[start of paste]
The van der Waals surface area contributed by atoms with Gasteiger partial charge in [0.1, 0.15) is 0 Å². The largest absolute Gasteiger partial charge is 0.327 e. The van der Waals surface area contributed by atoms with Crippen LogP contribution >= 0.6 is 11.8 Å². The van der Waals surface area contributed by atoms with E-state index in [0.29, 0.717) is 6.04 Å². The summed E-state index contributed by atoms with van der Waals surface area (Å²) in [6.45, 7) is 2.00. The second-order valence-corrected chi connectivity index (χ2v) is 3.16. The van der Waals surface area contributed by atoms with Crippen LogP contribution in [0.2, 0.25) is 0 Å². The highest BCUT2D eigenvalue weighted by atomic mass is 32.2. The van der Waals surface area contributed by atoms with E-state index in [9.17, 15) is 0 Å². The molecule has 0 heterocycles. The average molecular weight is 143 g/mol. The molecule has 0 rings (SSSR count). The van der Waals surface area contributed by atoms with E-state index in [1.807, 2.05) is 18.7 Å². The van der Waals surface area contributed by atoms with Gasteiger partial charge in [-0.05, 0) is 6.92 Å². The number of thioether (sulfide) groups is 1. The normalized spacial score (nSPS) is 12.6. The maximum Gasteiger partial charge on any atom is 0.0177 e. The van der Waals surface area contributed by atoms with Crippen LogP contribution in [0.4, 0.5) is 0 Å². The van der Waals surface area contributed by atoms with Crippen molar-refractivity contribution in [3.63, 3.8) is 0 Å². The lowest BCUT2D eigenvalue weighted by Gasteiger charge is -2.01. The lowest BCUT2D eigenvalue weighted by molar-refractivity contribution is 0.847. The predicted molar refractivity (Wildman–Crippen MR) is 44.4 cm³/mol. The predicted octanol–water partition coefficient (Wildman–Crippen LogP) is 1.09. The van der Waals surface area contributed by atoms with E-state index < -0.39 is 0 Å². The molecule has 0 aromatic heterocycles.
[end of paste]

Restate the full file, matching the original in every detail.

The van der Waals surface area contributed by atoms with Gasteiger partial charge in [0.1, 0.15) is 0 Å². The largest absolute Gasteiger partial charge is 0.327 e. The van der Waals surface area contributed by atoms with Crippen LogP contribution >= 0.6 is 11.8 Å². The van der Waals surface area contributed by atoms with E-state index in [0.29, 0.717) is 6.04 Å². The summed E-state index contributed by atoms with van der Waals surface area (Å²) in [6.45, 7) is 2.00. The second-order valence-corrected chi connectivity index (χ2v) is 3.16. The van der Waals surface area contributed by atoms with Crippen LogP contribution in [0.2, 0.25) is 0 Å². The highest BCUT2D eigenvalue weighted by atomic mass is 32.2. The van der Waals surface area contributed by atoms with E-state index in [9.17, 15) is 0 Å². The molecule has 0 heterocycles. The average molecular weight is 143 g/mol. The molecule has 0 rings (SSSR count). The van der Waals surface area contributed by atoms with E-state index in [1.807, 2.05) is 18.7 Å². The van der Waals surface area contributed by atoms with Gasteiger partial charge in [-0.05, 0) is 6.92 Å². The number of thioether (sulfide) groups is 1. The normalized spacial score (nSPS) is 12.6. The maximum Gasteiger partial charge on any atom is 0.0177 e. The van der Waals surface area contributed by atoms with Crippen LogP contribution in [0.4, 0.5) is 0 Å². The van der Waals surface area contributed by atoms with Crippen molar-refractivity contribution in [3.63, 3.8) is 0 Å². The lowest BCUT2D eigenvalue weighted by Gasteiger charge is -2.01. The lowest BCUT2D eigenvalue weighted by molar-refractivity contribution is 0.847. The predicted molar refractivity (Wildman–Crippen MR) is 44.4 cm³/mol. The predicted octanol–water partition coefficient (Wildman–Crippen LogP) is 1.09. The van der Waals surface area contributed by atoms with E-state index < -0.39 is 0 Å². The molecule has 0 aromatic heterocycles.